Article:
The entrance-way to 6, Tangra Road, through one of the back alleys of Kolkata’s Chinatown, is unassuming. It has a red and white sign at the top which holds the vestiges of former elegance, but clearly lacks maintenance at present. The Mandarin calligraphy on it reads ‘Chinese Tannery Owner Association’.
Leather tanning has been outlawed in this part of the city owing to successive Supreme Court and Calcutta High Court rulings in the late 90s deeming the industry dangerously pollutive. Prior to the rulings, it used to be the centre of a thriving leather business, with more than 500 big and small tanneries back in the day. But now, 6, Tangra Road houses something very different: the only Chinese language newspaper in India.
“When tanning was still a practice in these parts, the newspaper office always reeked of raw hide,” says Jessica Lee, who looks after the Hot-Wok Village restaurant nearby. It was her grandfather, Lee Youn Chin, who singlehandedly started a renewed revolution in tannery when he set up his leather business in the 20s. In March of 1969, he established the The Overseas Chinese Commerce of India. Initially, it was a medium to publish and procure tannery-related news, but over time, it expanded — eventually incorporating news about the local community as a whole.
The newspaper’s office is situated next to an open space that was used by local tanners to dry animal skin — and is unusually quiet. There is a long hall filled with antique furniture and mounds of old editions, piled on top of each other. This is the “archives” section, and it does not have a digital counterpart.
But before one can proceed any further, they must encounter Kevin Ciu. The longtime caretaker and delivery manager isn’t the most amiable person. He speaks fluent Hindi, but only a few words in English. Yet it is enough for him to convey his message: the editor is very busy and won’t be able to meet anyone. His response remains the same, irrespective of when one chooses to visit.
“No interview, no picture,” Ciu says, then repeats it in Hindi. “Boss busy.”
It may be presumptuous to assume that they would be welcoming of strangers, especially journalists. Years ago (around 2003-04), a gunman killed two tannery owners here. The crime drew intrusive media coverage for several days, much to the ire of the area’s Chinese residents.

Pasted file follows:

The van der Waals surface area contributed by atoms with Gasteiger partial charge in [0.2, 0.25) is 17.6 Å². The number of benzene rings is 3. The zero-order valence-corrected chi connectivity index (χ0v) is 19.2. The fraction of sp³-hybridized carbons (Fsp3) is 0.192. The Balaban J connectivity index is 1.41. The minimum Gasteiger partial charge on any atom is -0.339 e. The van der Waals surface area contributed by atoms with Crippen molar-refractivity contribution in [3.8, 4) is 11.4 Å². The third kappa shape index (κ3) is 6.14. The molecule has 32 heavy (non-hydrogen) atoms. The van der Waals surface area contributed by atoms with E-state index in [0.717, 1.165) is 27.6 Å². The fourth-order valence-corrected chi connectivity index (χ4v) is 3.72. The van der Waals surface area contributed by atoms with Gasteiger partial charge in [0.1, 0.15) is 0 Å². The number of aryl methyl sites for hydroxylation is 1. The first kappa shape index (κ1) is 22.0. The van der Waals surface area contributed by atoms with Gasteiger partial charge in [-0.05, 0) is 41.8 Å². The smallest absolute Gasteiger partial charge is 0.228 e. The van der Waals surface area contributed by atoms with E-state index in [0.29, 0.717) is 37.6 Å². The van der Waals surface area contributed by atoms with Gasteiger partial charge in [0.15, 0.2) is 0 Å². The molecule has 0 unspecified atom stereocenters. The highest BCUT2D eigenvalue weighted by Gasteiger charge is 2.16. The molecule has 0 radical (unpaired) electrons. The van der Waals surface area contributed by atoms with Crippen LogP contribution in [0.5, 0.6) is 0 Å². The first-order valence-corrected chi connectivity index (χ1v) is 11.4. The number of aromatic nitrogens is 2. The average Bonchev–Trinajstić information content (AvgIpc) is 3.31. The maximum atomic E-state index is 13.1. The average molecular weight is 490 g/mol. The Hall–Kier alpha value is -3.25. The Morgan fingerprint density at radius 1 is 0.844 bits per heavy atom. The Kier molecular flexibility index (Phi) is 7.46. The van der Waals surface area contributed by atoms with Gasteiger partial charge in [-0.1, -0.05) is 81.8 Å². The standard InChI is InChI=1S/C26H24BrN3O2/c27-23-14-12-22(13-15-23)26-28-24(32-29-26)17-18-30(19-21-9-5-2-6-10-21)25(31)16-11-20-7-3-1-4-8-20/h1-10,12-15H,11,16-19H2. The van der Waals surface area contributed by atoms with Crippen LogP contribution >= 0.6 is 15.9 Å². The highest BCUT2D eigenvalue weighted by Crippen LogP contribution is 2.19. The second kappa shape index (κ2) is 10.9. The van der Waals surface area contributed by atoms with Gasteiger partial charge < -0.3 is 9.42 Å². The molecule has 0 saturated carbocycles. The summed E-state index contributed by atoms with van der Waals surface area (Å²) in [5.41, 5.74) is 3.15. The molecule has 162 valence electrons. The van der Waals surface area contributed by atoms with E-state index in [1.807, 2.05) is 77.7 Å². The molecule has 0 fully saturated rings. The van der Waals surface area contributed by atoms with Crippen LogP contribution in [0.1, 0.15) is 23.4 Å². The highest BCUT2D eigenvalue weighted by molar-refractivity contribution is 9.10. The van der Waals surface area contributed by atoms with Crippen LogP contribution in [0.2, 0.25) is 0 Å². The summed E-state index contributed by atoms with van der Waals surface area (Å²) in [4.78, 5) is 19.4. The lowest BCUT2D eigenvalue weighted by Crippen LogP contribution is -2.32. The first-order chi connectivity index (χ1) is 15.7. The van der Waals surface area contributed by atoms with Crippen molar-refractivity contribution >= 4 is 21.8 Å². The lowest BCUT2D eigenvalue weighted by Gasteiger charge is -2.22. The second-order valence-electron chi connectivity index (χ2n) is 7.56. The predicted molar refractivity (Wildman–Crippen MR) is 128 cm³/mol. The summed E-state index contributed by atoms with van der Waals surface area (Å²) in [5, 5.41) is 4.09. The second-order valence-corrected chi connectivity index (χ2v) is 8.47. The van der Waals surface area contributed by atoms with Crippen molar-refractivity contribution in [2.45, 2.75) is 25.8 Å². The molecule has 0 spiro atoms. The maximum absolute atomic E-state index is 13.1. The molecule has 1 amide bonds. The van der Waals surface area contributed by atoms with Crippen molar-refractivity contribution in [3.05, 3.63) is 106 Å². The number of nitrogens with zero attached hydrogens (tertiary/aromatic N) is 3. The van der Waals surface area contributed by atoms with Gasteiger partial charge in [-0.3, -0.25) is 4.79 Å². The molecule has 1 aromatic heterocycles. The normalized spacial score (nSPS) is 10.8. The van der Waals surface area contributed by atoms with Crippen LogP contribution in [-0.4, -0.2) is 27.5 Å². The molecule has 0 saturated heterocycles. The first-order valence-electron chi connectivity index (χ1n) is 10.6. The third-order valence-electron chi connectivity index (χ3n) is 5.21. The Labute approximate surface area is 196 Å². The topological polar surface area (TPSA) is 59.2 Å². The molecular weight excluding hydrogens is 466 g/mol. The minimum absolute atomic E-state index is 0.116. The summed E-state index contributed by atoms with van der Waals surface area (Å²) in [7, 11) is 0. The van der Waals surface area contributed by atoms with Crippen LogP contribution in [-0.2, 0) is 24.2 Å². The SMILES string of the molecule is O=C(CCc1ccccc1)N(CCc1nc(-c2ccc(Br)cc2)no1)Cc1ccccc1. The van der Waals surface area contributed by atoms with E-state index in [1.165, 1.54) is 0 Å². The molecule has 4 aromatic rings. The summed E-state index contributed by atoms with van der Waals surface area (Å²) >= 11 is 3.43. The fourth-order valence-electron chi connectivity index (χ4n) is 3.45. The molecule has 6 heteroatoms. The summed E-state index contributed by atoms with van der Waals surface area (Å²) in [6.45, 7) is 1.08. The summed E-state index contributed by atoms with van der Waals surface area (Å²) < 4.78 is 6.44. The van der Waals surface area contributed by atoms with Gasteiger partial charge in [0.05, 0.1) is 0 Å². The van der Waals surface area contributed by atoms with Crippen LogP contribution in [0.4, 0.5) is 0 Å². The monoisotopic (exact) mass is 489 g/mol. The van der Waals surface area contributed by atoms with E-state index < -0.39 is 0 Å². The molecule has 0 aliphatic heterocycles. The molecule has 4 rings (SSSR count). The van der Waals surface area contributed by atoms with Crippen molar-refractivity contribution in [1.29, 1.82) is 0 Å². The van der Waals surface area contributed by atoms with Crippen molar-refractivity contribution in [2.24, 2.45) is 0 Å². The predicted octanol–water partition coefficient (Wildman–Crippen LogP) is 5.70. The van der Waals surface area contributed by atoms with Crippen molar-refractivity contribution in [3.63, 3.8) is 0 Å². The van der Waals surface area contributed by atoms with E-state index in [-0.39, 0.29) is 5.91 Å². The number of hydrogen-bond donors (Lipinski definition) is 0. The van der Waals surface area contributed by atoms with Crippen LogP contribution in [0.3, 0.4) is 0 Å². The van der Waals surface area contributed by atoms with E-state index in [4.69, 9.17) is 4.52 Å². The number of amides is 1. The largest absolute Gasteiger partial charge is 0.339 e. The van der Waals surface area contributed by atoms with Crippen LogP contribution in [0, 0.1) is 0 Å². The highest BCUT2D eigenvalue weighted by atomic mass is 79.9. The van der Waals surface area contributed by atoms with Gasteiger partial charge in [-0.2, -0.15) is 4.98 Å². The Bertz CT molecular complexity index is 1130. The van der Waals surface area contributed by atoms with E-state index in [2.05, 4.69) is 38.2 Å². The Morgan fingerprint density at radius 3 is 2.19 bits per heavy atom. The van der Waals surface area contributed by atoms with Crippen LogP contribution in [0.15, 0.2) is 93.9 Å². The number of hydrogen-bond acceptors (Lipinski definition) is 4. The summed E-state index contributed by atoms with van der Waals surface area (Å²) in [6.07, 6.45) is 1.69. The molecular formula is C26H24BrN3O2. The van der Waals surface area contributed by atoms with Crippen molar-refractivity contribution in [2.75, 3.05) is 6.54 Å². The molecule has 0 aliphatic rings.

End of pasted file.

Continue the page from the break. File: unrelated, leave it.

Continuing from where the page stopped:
There are also larger historical factors at play, that may cause them to be wary of strangers. Despite the fact that the first people of Chinese origin arrived in the city in the late 18th century, Chinese immigrants have mostly been looked upon with a considerable amount of suspicion and subtle, ingrained racism. Many people still associate Chinese residents with the restaurant industry — a notion shaped by stereotypes. Not to mention, many of them had to live in a condition of statelessness for more than 50 years, before the Indian government formally recognised and granted them citizenship in 1999. Monica Liu is one of the most accomplished restaurateurs of Kolkata now, but she is also a survivor of the 1962 war. She had to spend a large part of her childhood in a jail and refugee camps in India, and there are many others who shared the same fate before 1999 finally changed their lives for the better.
It won’t come as a surprise then that Ciu relented to an audience with the editor only after a fair amount of pleading and stoic silence. As he leads the way to the editor’s office, he provides some rudimentary information about the workings of the paper.
According to him, The Overseas Chinese Commerce of India was handwritten in Mandarin calligraphy till 1988 and managed by a larger staff. It consisted of an editor and his assistant, an accountant who managed subscriptions, and a translator who looked up English language news from TV and radio outlets to repurpose them for the paper. There were a few others who worked remotely as correspondents and calligraphers from their homes. But all of that changed in 1988 with the arrival of a Chinese DTP machine from Taiwan. It was a gift from one of the residents of Tangra, who had subsequently moved there. The newspaper could finally print black and white images and not solely rely on intricate, hand-drawn illustrations.
At the end of the hallway, Ciu finally reaches the room which serves the current “bureau”. It is peopled by a bespectacled editor with a hearing aid in his late 70s — KT Chang — and his assistant Helen M Yang. Also in the room are two computers; standard HP desktop models, equipped with Windows 7.
Yang did not acknowledge any attempt at introduction, showing clear signs of discomfort. Chang was also hesitant, but polite. He asked me to speak loudly towards his right side (he wore the hearing aid in his right ear). Neither of them seemed to be very fond of talking, but reticently agreed to speak briefly between their busy schedule.